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Exploring Arta Caves

A guided tour of Mallorca's exceptional caves

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| Jose Rains, Mallorca Reporter | Published
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On a sunny Sunday afternoon, to escape the heat of the day in Mallorca’s hottest month of July, I headed for one of the island's most illustrious natural splendours. The Caves of Artá or, in Spanish, Cuevas de Artá is a famous site which resides on the Mallorcan coastline between Capdepera and Cala Millor and is easy to get to by car or various bus links.

Keeping in mind these caves are hidden within one of Mallorca’s many famous dramatic cliff edges, the tourist attraction is remarkably well equipped featuring a car park, well-maintained bathrooms and a café with outdoor seating skirting the main attraction, the caves.

Their website is extremely useful, so we already knew there were tours every half an hour between 10:00 and 19:00 in the peak summer time. At 14:15 we went to buy our tickets from the ticket booth (14€ per adult) and were advised the next tour would be at 16:30. It’s worth noting there are discounted rates for children (7€ per child) between the age of 7 and 12, whilst under 7s go free. Group and resident discounts are available during off-peak times too. 

We sat in the café area and waited amongst a whole host of families and couples who were lingering to start the tour, there must have been around 40 of us in total. Promptly, at 16:30, a gentleman appeared and directed us towards the entrance of the cave where we handed in our tickets and walked through the wrought iron entrance gates into a well-lit tunnel. I quickly noticed a temperature drop as we travelled further into the cliff edge, which was very welcome in comparison to the 32 degrees outside.

After a short walk through the tunnel into the cliff edge, we reached the entrance hall where we saw our first stalactites and stalagmites. I was already impressed! This was my first trip to caves on the island and I had not anticipated for them to be so enormous. I cast my eyes on the magnificent formations hanging from the high arched roof and never before had I seen anything like this in my life. The tour guide asked us all to raise their hand if we were Spanish, German, English or French speaking. Most of us were English speaking. He then gave us a brief introduction to the caves here, in Spanish and English.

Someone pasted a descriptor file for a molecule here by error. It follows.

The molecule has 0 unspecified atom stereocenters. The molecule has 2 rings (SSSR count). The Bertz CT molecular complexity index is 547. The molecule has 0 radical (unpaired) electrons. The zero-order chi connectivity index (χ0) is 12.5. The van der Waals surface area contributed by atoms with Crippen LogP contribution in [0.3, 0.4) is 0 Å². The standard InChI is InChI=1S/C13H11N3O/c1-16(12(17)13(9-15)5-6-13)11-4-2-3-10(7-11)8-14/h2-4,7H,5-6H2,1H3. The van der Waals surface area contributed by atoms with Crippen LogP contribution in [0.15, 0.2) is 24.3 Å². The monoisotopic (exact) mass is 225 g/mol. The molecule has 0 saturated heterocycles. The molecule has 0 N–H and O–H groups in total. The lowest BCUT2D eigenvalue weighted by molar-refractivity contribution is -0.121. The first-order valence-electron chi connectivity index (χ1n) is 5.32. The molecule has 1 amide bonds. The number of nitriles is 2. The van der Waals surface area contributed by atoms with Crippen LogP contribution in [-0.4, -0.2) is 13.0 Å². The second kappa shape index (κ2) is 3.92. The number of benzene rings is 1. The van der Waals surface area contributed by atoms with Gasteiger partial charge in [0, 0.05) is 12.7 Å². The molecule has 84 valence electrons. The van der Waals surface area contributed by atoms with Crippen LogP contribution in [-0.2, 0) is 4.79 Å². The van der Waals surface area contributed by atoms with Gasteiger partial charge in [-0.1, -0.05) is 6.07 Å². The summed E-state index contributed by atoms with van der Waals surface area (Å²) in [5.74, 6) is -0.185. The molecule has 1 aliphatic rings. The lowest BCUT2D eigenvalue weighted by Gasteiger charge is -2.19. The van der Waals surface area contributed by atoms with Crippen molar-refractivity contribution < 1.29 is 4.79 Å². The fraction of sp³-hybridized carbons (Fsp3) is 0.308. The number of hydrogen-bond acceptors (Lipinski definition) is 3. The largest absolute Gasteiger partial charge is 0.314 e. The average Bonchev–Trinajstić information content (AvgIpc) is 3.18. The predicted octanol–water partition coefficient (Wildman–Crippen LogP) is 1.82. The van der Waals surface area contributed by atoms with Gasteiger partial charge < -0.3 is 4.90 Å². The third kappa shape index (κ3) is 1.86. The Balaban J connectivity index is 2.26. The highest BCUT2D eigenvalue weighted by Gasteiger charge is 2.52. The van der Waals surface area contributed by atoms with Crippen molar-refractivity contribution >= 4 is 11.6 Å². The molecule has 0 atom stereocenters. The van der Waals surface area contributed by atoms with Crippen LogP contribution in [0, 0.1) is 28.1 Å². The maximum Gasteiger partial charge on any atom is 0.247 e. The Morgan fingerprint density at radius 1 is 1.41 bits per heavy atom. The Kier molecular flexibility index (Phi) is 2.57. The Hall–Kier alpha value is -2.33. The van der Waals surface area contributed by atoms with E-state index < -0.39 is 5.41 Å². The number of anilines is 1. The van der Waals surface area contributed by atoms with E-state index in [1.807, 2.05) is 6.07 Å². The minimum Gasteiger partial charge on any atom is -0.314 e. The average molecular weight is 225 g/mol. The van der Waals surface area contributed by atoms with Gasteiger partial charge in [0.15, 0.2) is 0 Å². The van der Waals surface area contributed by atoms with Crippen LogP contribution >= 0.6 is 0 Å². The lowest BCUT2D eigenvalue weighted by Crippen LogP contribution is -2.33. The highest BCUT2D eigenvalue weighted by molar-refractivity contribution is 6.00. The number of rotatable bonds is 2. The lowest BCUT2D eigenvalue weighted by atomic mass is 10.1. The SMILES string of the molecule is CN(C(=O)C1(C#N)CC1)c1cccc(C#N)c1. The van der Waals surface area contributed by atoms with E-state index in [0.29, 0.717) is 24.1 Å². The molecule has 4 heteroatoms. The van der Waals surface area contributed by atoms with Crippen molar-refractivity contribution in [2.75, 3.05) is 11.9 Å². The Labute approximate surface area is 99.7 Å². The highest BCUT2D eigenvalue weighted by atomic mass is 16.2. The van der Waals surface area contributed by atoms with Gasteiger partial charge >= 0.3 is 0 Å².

We then descended down a long flight of stairs that led us to the Hall of Columns, which is slightly narrower but equally beautiful, before reaching the Hall of the Queen of Columns, which featured a notable stalagmite which is 22m tall and growing at the rate of 2cm every 100 years. This means that it will take another 5,000 years for it to reach the ceiling of the cave.

There were forests of these Gothic looking formations as we continued through countless chambers and took paths through various nooks and crannies. It was a maze inside this cliff edge and we felt like we had been transported straight into the set of an Indiana Jones film.

The most memorable chamber is what the guide informed us had been christened as Hell which comes with a ‘son et lumiere' display. Special lighting effects really emphasize its splendour and, after a couple of minutes, some theatrical music is played to intensify the experience. At another point the tour guide demonstrated that some of the columns can be tapped and played like a music instrument. This was a particularly interesting aspect of the tour for the children in the group.

Over the course of the excursion, there were lots of stone steps and, whilst the youngsters didn’t seem to be put off by this, those who have mobility issues might find themselves struggling. The caves are extremely well preserved and even have remnants of where old candles were used in times gone by before modern lights were fixed on their walls.

At the end of the tour, we climbed an epic staircase to a breathtaking sea view. Coming down the steps you notice a coin machine on the right-hand side next to the café where it is possible to put in a 5 cent coin and turn it into a souvenir. The coin is pressed and imprinted with a map of the Caves of Artá.

This was a wonderful experience and well worth visiting whatever the time of the year. You can either use the trip as an excuse to get out of the sun in the heat of the day, or even visit on a rainy day in Mallorca. If you only have time to tour one set of caves on the island, you won’t be disappointed with the ancient relics known as the Caves of Artá.

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